Dayton: The herring fishery is definitely under duress. We are seeing declines, and herring is the base, a forage species, that underlies the food chain. Herring is also an important bait fish for other species. …
The decline in this species is due to ocean warming. Estimating how many there are is a difficult mathematical problem, and what we think is out there may be less than there is.
Sher: A major concern for many is the cost of new, more sustainable technologies. How can these be more affordable and attainable?
Dayton: It is expensive, and it’s not an easy proposition. We’ve had assistance in gear change-out costs from the federal government. If a significant gear change is to happen in the lobster fishery, it’s probably going to require a significant amount of additional funding support to do that. …
It used to be about $100 for one wire mesh trap with all the rope. Now, it’s closer to maybe $250 to $300 per trap, and I may even be guessing low. Our organization is likely to be a voice in the effort to initiate a funding relief program to support gear adaptation in the lobster fishery.
Sher: How do you see the Seafood Watch’s decision to list lobsters on its red list?
Dayton: The decision was based on their assessment, which may or may not have a full scientific underpinning, and we’ve asked for the scientific underpinning that generated that decision. So far, it’s been difficult to communicate with them on that. The lobster industry has adapted to every regulation that has been put before them. They have complied. It is a sustainably managed fishery, according to the current rules. For Seafood Watch to go forward with their red listing is pre-emptive. … We’re not entirely sure what the basis for that listing is.
Sher: How does this affect Stonington — Maine’s most active lobstering harbor? How are lobstermen in Stonington reacting to all of this?
Dayton: There’s a great amount of fear for their livelihoods and their families. There’s also real anger at the regulatory moves that may disproportionately hit Maine and Stonington. Costs are rising through gear change. The market demand is weakening, so you’re not selling as much, and fuel, ice and bait prices have gone up. When you put all that together, is it still worth fishing? … I think a lot of people may be asking themselves that. This is going to affect our communities, our schools, and people will decide to give up fishing, and that is a cultural heritage at a loss.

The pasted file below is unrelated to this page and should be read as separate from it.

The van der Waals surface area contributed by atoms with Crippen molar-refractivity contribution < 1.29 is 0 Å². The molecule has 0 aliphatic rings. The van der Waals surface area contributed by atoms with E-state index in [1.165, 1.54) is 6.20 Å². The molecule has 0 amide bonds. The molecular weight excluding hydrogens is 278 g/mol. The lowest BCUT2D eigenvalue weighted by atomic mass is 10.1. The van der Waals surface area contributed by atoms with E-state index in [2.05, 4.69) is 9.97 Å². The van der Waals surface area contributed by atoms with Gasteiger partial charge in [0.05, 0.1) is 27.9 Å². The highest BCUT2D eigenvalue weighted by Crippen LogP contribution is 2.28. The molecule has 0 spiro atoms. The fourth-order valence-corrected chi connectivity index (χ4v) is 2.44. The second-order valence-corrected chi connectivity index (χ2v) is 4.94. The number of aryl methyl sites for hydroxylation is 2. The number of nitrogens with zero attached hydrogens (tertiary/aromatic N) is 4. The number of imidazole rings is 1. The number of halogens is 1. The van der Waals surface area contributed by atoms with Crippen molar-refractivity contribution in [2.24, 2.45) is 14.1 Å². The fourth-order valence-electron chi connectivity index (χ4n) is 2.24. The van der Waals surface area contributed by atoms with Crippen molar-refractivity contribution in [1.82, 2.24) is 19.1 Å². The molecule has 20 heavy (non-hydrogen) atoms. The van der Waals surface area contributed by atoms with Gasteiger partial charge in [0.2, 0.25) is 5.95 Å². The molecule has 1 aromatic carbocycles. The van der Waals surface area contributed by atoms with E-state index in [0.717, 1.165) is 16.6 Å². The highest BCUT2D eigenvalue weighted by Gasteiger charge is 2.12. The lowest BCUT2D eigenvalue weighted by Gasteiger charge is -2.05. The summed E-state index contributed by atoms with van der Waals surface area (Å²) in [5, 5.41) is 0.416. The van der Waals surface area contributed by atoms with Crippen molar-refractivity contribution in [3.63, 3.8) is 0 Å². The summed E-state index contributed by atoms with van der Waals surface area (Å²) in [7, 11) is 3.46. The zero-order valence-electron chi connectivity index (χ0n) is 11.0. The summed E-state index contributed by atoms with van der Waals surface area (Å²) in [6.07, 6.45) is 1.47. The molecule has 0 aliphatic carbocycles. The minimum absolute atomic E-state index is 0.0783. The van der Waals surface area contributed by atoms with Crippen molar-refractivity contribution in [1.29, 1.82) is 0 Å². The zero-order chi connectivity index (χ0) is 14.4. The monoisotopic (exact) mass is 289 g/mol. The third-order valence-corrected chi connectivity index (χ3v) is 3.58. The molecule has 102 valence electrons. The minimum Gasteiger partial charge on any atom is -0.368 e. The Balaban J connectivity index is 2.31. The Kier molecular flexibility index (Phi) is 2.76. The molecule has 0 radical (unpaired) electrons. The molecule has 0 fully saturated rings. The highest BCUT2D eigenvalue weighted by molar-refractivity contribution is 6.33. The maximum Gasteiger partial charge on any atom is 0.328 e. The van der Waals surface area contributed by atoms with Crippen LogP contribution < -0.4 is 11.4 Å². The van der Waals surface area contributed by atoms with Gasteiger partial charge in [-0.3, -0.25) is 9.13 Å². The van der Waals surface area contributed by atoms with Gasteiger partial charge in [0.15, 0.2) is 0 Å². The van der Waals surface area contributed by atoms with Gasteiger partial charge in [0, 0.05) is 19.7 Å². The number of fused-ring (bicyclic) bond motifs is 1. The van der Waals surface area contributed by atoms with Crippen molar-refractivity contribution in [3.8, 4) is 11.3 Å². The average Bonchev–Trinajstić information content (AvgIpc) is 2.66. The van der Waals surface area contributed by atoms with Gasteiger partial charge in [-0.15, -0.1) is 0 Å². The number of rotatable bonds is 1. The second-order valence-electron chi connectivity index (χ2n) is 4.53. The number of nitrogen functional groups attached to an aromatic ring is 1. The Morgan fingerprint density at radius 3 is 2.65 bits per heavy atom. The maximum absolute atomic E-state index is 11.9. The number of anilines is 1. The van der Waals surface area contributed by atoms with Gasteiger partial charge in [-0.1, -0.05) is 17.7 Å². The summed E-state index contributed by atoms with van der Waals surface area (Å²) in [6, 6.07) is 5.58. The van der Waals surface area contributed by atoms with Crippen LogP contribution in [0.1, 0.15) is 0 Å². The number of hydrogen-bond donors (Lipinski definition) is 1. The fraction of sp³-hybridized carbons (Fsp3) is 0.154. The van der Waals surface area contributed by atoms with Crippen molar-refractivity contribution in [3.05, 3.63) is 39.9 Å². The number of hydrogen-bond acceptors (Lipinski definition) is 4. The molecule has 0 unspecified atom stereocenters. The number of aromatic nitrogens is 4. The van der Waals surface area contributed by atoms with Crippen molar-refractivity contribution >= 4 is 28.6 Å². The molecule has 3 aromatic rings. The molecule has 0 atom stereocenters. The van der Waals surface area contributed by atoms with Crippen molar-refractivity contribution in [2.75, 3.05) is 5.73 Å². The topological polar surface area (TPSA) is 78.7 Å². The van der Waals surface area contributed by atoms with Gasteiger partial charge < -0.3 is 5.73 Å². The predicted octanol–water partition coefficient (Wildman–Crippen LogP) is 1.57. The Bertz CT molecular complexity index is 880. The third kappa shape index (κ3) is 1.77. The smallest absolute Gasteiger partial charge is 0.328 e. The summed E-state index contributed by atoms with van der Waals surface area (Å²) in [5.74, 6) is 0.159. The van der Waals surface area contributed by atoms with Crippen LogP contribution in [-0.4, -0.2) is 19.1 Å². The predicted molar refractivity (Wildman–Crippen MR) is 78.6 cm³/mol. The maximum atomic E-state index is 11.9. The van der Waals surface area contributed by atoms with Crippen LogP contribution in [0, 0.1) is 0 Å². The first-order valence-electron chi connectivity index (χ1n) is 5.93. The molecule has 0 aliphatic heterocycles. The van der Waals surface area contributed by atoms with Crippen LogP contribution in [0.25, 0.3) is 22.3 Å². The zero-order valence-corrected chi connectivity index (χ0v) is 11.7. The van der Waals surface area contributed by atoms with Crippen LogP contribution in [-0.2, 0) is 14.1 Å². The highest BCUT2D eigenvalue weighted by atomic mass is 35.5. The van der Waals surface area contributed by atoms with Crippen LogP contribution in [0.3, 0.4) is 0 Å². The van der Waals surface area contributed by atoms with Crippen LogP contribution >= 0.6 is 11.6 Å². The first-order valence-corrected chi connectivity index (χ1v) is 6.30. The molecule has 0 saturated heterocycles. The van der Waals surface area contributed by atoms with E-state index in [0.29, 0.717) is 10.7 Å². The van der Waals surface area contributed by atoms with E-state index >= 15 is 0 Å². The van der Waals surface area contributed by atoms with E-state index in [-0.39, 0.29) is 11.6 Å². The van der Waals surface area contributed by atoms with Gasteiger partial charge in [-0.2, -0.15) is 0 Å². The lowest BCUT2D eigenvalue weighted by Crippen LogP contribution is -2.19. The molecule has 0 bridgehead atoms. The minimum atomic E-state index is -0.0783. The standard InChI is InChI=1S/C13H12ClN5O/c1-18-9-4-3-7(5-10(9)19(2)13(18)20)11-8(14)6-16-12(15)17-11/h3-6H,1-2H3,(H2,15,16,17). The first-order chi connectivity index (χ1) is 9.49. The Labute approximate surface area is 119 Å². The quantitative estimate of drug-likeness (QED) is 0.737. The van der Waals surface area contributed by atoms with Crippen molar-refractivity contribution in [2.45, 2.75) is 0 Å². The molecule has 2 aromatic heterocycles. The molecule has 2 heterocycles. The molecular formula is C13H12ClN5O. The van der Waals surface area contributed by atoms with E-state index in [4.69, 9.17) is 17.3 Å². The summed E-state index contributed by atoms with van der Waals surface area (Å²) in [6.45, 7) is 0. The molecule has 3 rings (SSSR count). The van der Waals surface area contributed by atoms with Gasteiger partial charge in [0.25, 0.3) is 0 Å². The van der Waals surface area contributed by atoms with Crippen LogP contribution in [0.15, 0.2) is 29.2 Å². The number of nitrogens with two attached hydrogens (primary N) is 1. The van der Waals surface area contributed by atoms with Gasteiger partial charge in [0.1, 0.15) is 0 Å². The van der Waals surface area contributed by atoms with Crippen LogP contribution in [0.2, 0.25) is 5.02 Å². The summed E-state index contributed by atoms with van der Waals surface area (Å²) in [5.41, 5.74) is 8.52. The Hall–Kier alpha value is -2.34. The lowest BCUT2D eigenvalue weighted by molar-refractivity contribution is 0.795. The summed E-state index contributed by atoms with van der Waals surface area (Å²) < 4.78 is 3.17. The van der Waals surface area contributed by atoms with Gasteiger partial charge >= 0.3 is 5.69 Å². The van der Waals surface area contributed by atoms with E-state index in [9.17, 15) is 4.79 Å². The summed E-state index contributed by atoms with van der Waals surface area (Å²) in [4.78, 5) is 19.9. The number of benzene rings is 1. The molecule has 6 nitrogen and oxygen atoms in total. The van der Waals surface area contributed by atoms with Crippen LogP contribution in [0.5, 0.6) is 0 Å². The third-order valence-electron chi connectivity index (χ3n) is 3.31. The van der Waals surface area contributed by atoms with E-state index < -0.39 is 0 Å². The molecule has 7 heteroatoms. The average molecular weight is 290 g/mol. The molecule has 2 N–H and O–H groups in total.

Sher: What alternatives are there or gear modifications that could be used safely for lobstering?
Dayton: There’s a lot of talk about ropeless gear, and while the technology may work, putting it together and actually fishing with ropeless gear in an economically viable way is another story. … I think ropeless fishing is something we’re going to have to look at and experiment with. But it’s not easy.
The other option is putting multiple traps on one string on the bottom and having 20 traps attached to each other and then one rope coming up. That’s where you get into safety issues. It’s a lot heavier on your boat, and if something breaks or if the hauler goes wrong, that can be dangerous.
Mehr Sher is a Report for America corps member. Additional support for this reporting is provided by the Unity Foundation and donations by BDN readers.